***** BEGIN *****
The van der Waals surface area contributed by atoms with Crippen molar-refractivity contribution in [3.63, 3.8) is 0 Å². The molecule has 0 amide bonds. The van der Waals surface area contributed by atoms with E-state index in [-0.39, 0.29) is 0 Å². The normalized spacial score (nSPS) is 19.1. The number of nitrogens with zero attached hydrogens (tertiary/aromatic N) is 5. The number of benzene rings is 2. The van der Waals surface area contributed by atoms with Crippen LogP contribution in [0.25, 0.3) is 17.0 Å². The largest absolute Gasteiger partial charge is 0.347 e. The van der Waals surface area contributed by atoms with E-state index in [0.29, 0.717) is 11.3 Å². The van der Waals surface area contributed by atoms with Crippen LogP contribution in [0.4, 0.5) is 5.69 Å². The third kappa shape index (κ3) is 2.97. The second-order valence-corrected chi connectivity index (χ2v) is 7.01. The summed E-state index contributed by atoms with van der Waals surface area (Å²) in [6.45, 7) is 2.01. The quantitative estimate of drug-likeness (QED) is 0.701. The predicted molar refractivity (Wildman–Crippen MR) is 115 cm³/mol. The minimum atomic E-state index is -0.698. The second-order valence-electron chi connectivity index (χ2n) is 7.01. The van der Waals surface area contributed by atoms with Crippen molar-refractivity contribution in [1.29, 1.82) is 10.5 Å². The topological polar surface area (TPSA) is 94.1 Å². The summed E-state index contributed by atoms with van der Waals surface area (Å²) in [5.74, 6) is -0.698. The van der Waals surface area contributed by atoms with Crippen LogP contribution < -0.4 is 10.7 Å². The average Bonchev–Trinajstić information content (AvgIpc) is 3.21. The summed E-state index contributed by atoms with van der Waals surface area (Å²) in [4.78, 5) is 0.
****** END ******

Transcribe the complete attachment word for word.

The van der Waals surface area contributed by atoms with Crippen molar-refractivity contribution in [3.63, 3.8) is 0 Å². The molecule has 0 amide bonds. The van der Waals surface area contributed by atoms with E-state index in [-0.39, 0.29) is 0 Å². The normalized spacial score (nSPS) is 19.1. The number of nitrogens with zero attached hydrogens (tertiary/aromatic N) is 5. The number of benzene rings is 2. The van der Waals surface area contributed by atoms with Crippen LogP contribution in [0.25, 0.3) is 17.0 Å². The largest absolute Gasteiger partial charge is 0.347 e. The van der Waals surface area contributed by atoms with E-state index in [0.29, 0.717) is 11.3 Å². The van der Waals surface area contributed by atoms with Crippen LogP contribution in [0.4, 0.5) is 5.69 Å². The third kappa shape index (κ3) is 2.97. The second-order valence-corrected chi connectivity index (χ2v) is 7.01. The summed E-state index contributed by atoms with van der Waals surface area (Å²) in [6.45, 7) is 2.01. The quantitative estimate of drug-likeness (QED) is 0.701. The predicted molar refractivity (Wildman–Crippen MR) is 115 cm³/mol. The minimum atomic E-state index is -0.698. The second-order valence-electron chi connectivity index (χ2n) is 7.01. The van der Waals surface area contributed by atoms with Crippen molar-refractivity contribution in [1.29, 1.82) is 10.5 Å². The topological polar surface area (TPSA) is 94.1 Å². The summed E-state index contributed by atoms with van der Waals surface area (Å²) in [5.74, 6) is -0.698. The van der Waals surface area contributed by atoms with Crippen LogP contribution < -0.4 is 10.7 Å². The average Bonchev–Trinajstić information content (AvgIpc) is 3.21. The summed E-state index contributed by atoms with van der Waals surface area (Å²) in [4.78, 5) is 0.